“Thor: Ragnarok” is more than just another superhero movie. Taika Waititi, the film’s director, gives us an entertaining film with a powerful and needed message: ignore history at your peril.
Promos and teasers for “Thor” promised an epic battle between Chris Hemsworth’s Thor and the Goddess of Death, played by Cate Blanchett. I love superhero movies, but I never read the comics. So I was surprised at the revelation that Hela, the film’s villain, is no outsider invading the realm of Asgard, but the first born daughter of Odin coming to reclaim her birthright.
Sibling rivalry is a consistent theme in Thor mythology, but Hela is no Loki jockeying for attention. With an insatiable desire for power and conquest, Hela is a violent reminder of Asgard’s past. Asgard’s dominance over the nine realms was not accomplished through Odin’s diplomatic skills; it was built through Hela and Odin’s violent conquest. When his own lust for power subsided, Odin imprisoned the uncontrollable Hela and papered over his own violent rise to power. In “Thor: Ragnarok,” Thor and Loki learn that everything they were told about Asgard and their history is a lie.
“Ragnarok” is clearly a commentary on colonialism and the perennial desire to whitewash history. Yet the film is also a critique of the United States in 2017. Indeed, it is a direct attack on the alt-right and white supremacist’s fascination with the perceived racial purity of the Norse gods and Viking history. Salon’s John Semley argues this movie could be “a hammer to the face of the alt right.” The first movie in the Marvel franchise directed by a person of color, “Thor: Ragnarok” exposes both the violent history and delusions of white supremacy. (The film also included Marvel’s first L.G.B.T. character, Valkrie, played by Tessa Thompson; Valkyrie is white in the comics, but Waititi chose an actor of color for the role.)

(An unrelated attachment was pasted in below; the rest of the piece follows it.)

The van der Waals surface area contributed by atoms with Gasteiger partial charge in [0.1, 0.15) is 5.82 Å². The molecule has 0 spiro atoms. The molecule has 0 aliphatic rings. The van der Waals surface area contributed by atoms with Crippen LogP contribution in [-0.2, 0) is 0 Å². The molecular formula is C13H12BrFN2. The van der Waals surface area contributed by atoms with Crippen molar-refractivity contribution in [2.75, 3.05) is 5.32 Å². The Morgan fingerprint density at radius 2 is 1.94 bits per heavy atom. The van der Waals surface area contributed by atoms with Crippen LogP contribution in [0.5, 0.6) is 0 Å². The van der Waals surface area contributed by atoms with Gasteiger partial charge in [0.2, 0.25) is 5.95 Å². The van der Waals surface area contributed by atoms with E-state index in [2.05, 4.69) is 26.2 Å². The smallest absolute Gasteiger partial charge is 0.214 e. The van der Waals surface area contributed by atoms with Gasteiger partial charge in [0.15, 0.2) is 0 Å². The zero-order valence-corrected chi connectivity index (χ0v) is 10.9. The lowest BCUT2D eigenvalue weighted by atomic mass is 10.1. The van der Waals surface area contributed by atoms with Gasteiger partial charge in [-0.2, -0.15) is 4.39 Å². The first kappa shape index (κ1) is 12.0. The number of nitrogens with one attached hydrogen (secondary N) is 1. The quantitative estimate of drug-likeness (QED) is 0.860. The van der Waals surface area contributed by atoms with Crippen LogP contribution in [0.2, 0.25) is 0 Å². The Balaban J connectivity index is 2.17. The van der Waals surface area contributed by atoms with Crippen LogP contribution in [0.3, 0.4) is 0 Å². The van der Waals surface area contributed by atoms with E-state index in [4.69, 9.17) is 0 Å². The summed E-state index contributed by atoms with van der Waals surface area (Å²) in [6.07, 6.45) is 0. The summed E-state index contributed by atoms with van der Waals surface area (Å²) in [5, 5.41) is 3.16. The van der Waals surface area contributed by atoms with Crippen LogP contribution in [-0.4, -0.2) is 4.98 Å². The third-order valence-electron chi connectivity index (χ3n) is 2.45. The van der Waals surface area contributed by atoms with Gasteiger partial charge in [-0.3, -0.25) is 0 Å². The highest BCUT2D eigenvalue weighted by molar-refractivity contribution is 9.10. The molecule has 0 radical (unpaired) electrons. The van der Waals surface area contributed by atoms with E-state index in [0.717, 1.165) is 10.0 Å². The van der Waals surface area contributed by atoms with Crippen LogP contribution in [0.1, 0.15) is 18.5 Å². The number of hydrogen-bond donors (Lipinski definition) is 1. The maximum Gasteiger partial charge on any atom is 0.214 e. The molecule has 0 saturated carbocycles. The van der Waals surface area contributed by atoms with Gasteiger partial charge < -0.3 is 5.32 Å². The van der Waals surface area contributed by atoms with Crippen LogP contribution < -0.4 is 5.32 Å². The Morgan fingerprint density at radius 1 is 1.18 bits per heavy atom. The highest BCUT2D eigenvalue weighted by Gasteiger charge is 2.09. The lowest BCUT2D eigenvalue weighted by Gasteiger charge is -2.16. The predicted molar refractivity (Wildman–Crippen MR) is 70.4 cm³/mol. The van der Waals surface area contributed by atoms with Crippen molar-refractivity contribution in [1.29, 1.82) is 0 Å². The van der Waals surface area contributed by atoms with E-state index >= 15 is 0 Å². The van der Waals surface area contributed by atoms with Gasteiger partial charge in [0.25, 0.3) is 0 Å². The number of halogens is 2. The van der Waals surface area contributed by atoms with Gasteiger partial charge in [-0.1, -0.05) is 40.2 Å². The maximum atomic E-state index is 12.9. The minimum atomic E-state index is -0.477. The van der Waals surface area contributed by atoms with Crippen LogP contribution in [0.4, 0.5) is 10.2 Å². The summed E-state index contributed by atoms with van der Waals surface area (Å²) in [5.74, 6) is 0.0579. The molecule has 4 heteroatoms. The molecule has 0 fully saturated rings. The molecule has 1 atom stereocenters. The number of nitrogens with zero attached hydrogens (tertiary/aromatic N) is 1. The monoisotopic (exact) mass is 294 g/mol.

“Thor: Ragnarok” is a direct attack on the alt-right and white supremacist’s fascination with the perceived racial purity of the Norse gods.
Hela wants to make Asgard great again. Because Odin refused to face his (and Asgard’s) violent, oppressive and genocidal past, Thor and the people of Asgard are confused and ill equipped to process the present moment. How many Americans were shocked by Charlottesville? The persistent desire to proclaim progress and to profess the United States’s greatness requires papering over the truth of the nation’s rise to dominance: conquest of indigenous peoples, slavery, Jim Crow, lynching. Just as Odin could not face his own past, so too the myth of the kindly General Lee persists. The recent rise in hate crimes is a tangible reminder that racism, white supremacy and hatred have not disappeared.
In Christian ethics, restorative justice prioritizes truth telling as a necessary condition for reconciliation. As Archbishop Desmond Tutu often reminds us, national amnesia is not an option if one wants to move forward. There are many examples of racial injustice deeply rooted in a history ignored or glossed over. From Standing Rock to Flint, Mich., to Puerto Rico, restorative justice is impossible without telling the truth.
In the end (spoiler alert) Thor embraces people not dominance, as the once-mighty Asgardians become refugees headed to earth where they literally become illegal aliens. Amidst the calls to “make America great again,”“Thor: Ragnarok” reminds us to take a hard look at our history and the very notion of greatness. A good place to start is a new initiative by Bryan Stevenson and the Equal Justice Initiative, Lynching in America. Asgard isn’t the only empire built on convenient myths.